4 knee-friendly moves to perk up your posterior

Could your posterior use a pick-me-up? If your buns look a little more like toast, consider incorporating butt boosting exercises into your workout. When performed properly, lower body exercises can ease back discomfort, reduce knee pain, enhance athletic performance and even help you fill out your favorite pair of pants.

Target your glutes with these knee-friendly exercises:


Squatting is an activity of daily living, yet many of us do it wrong. Squats get a bad wrap because it is easy to have poor form and as a result, feel the aches and pains associated with them. By focusing on the foundational aspects of a squat, it is easier to graduate onto more advanced versions of this tush toning move. This is best done by practicing your body’s positioning as you sit and stand from a chair.

  1. Start by sitting down on a stable seat.

  2. Now stand up. Did use the arms of the chair for momentum when standing? If so, try it again. Only this time allow your legs to do all the work.

  3. Position your legs about shoulder-width apart, with all of your bodyweight resting in your heels. Tighten your core muscles, push through your heels and elevate your body.

  4. Every time you squat, this is the movement and form to mimic. Maintain heel dominance, joint alignment and good posture with each repetition. Continue this chair squat for 15 repetitions.


Swiss Ball Leg Curls

If you’re short on time but still want a great workout Swiss Ball Leg Curls are for you. This compound exercise targets the glutes, hamstrings, core, calves and quads.

You will need a small-to-medium size stability ball for this exercise

  1. Begin in a supine position with your palms pressed down onto floor.

  2. Place your calves on the stability ball and push through your palms to elevate your hips from the ground. Stay in this position until you feel balanced.

  3. Bend the knees to roll the ball toward you. Both feet should be resting on the surface of the ball at the top of this repetition.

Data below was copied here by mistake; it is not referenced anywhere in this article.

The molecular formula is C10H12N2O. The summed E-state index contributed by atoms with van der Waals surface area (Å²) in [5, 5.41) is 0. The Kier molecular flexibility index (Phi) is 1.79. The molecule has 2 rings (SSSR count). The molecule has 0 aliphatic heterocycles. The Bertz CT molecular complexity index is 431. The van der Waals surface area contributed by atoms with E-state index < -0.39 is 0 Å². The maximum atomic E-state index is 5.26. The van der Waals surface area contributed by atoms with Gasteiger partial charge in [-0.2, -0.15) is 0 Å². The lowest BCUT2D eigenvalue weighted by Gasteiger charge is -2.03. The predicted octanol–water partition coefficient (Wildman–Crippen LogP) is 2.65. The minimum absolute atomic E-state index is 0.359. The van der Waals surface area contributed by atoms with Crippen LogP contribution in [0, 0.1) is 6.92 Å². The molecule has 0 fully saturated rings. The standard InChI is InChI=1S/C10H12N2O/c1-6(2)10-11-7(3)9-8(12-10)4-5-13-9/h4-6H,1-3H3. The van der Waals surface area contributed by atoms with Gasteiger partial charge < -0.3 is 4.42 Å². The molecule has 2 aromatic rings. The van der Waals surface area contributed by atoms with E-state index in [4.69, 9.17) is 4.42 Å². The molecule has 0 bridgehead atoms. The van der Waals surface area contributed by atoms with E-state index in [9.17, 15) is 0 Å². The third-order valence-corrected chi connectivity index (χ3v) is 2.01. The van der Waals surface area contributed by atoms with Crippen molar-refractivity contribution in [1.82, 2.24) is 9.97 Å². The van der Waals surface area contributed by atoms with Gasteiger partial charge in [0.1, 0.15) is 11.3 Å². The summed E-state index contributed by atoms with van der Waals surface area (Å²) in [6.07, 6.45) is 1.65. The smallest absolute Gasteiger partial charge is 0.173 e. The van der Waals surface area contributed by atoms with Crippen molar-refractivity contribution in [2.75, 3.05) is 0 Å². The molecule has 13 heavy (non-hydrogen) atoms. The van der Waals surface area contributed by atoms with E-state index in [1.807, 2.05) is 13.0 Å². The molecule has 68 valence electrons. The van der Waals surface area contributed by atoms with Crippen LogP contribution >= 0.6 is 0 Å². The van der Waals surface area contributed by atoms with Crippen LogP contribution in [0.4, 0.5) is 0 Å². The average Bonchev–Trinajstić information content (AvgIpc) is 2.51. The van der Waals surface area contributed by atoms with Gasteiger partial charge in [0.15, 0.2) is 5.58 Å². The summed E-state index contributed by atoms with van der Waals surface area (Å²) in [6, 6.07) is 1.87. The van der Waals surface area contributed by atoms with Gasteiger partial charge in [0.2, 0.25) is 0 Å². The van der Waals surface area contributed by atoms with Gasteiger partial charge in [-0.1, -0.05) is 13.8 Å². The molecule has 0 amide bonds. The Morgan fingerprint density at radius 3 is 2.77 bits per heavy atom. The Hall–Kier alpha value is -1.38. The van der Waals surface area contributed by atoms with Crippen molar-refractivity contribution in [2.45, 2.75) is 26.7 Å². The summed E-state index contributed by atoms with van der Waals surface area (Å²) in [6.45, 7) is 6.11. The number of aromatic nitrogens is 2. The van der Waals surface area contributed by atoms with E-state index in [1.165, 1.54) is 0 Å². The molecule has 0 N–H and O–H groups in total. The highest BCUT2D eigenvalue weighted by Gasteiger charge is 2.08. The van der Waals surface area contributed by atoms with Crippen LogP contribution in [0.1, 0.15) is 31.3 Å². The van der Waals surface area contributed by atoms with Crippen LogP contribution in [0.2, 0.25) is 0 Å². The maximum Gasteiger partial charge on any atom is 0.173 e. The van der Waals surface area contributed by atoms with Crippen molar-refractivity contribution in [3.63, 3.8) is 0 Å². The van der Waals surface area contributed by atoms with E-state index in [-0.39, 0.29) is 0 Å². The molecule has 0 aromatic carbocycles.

4. Keep your core tight and hips even as you extend your legs back to the starting position. Repeat 10-12 times.


Reverse Lunges

Lunges target the core, quads, hamstrings and glutes. In order to safely hit these zones without compromising the health of your knee joint, try a reverse lunge. It is very easy to tweak your knees if you move too quickly and carelessly through this exercise. This version of a lunge is sturdier and safer because the front foot is stationary throughout the entire exercise.

Slowly move through each repetition, concentrating on the alignment of your knees and hips.

  1. Stand tall with your feet shoulder-width apart.

  2. Take a step back with your left foot, lowering your body until your right thigh is parallel with the floor. Bend both knees at a 90 degree angle.

  3. Hold for 2 counts then push through your right heel to bring your body back to the starting stance. Repeat 15 times then switch legs.


Lateral Band Walk

Your glutes are comprised of a trio of muscles: the gluteus maximus, medius and minimus. In order to have a well-rounded routine and set of glutes, you must complete a comprehensive routine that hits this entire muscle group.

The gluteus medius and minimus are responsible for hip rotation, leg abduction and pelvic stability, which is an important factor for fighting lower back and hip pain. Get the edge on this holy tushy trinity by practicing a lateral band walk.

  1. Position the resistance band slightly below your knees and stand with your hips stacked above your feet. Maintain pressure on your muscles by separating your legs throughout the entire exercise.

  2. Lower your body into a half squat (about a 45 degree angle) and take a large step to the right. Keep your bodyweight in your heels and your toes facing forward.

  3. Take a small step to bring your left leg close to your right.

  4. Continue stepping to the right for 20-25 repetitions. When completed, repeat this drill in the opposite direction.

If you want to amplify your assets, you need to step up your glute game.

*always consult your physician prior to starting a new workout routine


This article was featured on philly.com